The division of cognitive labor: two missing dimensions of the debate
- 84 Downloads
The question of the division of cognitive labor (DCL) has given rise to various models characterizing the way scientists should distribute their efforts. These models often consider the scientific community as a self-governed sphere constituted by rational agents making choices on the basis of fixed rules. Such models have recently been criticized for not taking into account the real mechanisms of science funding. Hence, the question of the utility of the DCL models in guiding science policy remains an open one. In this paper, we show that two unconsidered dimensions would have to be taken into account. First, DCL studies miss the existence of distinct levels of epistemic objectives organizing the research process. Indeed, the scientific field is structured as a system of hierarchical, interconnected practices which are defined both by their inherent purposes and by various superposed external functions. Second, I criticize the absence of ontological considerations, since the epistemological significance of pluralism is highly dependent on the nature of the object under study. Because of these missing dimensions, current DCL models might have a limited usefulness to identify good practices of research governance.
KeywordsResearch policy Research funding Division of cognitive labor Social epistemology
- Avin, S. (2018a). Policy considerations for random allocations of research funds. Roar Transactions, 6(1).Google Scholar
- Avin, S. (2018b). Centralized fundings and epistemic exploration. The British Journal for the Philosophy of Science. https://doi.org/10.1093/bjps/axx059.
- Chang, H. (2014). Epistemic activities and Systems of Practice: Units of analysis. In L. Soler, S. Zwart, M. Lynch, & V. Israel-Jost (Eds.), Philosophy of science after the practice turn. New York: Routledge.Google Scholar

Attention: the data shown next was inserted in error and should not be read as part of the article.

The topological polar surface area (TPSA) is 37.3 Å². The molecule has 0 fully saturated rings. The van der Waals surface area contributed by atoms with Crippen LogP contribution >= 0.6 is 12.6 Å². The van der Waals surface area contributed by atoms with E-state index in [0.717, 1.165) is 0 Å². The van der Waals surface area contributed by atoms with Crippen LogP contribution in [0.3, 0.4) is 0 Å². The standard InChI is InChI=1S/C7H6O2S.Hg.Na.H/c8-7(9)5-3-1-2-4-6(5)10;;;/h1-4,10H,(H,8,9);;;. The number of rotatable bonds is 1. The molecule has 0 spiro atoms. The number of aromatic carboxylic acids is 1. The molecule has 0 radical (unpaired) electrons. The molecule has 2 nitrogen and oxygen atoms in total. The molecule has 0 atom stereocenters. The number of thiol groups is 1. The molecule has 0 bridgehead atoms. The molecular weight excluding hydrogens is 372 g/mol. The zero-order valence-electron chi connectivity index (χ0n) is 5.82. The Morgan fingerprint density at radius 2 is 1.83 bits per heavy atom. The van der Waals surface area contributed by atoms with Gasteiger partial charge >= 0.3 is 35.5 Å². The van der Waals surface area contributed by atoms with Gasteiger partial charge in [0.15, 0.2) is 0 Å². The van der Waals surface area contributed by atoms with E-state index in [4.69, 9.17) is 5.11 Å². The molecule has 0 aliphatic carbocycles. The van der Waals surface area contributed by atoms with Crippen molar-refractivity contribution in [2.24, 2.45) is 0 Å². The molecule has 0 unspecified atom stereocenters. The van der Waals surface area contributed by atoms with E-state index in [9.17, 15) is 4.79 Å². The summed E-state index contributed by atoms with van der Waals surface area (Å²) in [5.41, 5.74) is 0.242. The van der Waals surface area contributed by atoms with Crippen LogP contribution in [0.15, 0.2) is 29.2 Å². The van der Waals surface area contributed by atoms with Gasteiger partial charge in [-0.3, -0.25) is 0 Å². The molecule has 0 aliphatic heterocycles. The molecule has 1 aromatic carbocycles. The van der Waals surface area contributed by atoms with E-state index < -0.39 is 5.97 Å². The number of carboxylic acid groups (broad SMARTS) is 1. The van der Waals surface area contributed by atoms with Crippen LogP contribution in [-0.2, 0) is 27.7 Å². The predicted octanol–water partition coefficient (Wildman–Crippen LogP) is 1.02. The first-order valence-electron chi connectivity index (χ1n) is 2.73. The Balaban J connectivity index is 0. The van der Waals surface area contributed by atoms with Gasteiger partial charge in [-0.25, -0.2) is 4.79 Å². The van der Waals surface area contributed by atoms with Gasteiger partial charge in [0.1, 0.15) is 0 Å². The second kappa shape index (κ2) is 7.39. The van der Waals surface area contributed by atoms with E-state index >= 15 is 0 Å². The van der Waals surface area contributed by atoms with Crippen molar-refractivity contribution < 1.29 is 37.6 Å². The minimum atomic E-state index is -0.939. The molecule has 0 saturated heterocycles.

- Gillies, D. (2014). Selecting applications for funding. Why random choice is better than peer-review. RT. A Journal on Research Policy and Evaluation, 2(1). https://riviste.unimi.it/index.php/roars/article/view/3834. Accessed 24 Sept 2018.
- Goldman, A., & Blanchard, T. (2016). Social epistemology. In E. N. Zalta (Ed.), The Stanford encyclopedia of philosophy, winter 2016 edition. https://plato.stanford.edu/entries/epistemology-social/. Accessed 24 Sept 2018.
- Hacking, I. (1983). Representing and intervening. Cambridge: Cambridge University Press.Google Scholar
- Kitcher, P. (1993). The advancement of science. New York: Oxford University Press.Google Scholar
- Soto, A. M., & Sonnenschein, C. (2011). The tissue organization field theory of cancer: A testable replacement for the somatic mutation theory. BioEssays, 33(5), 332–340.Google Scholar
- Viola, M. (2015). Some remarks on the division of cognitive labor. Roar Transactions., 1, 1–14.Google Scholar
- Viola, M. (2018). Social epistemology at works: From philosophical theory to policy advice. Roar Transactions, 6(1). https://riviste.unimi.it/index.php/roars/article/view/9828. Accessed 24 Sept 2018.
- Wilholt, T. & Glimell, H. (2011). Conditions of science: The three-way tension of freedom, accountability and utility. In M. Carrier, & A. Norman (Eds.), Science in the context of application. Boston studies in the philosophy of science (Vol. 274, pp. 351–370). Berlin: Springer.Google Scholar
- Woody, A.-I. (2014). Chemistry’s periodic law: Rethinking representation and explanation after the turn to practice. In L. Soler, S. Zwart, M. Lynch, & V. Israel-Jost (Eds.), Science after the practice turn in the philosophy, history, and social studies of science. New York: Routledge.Google Scholar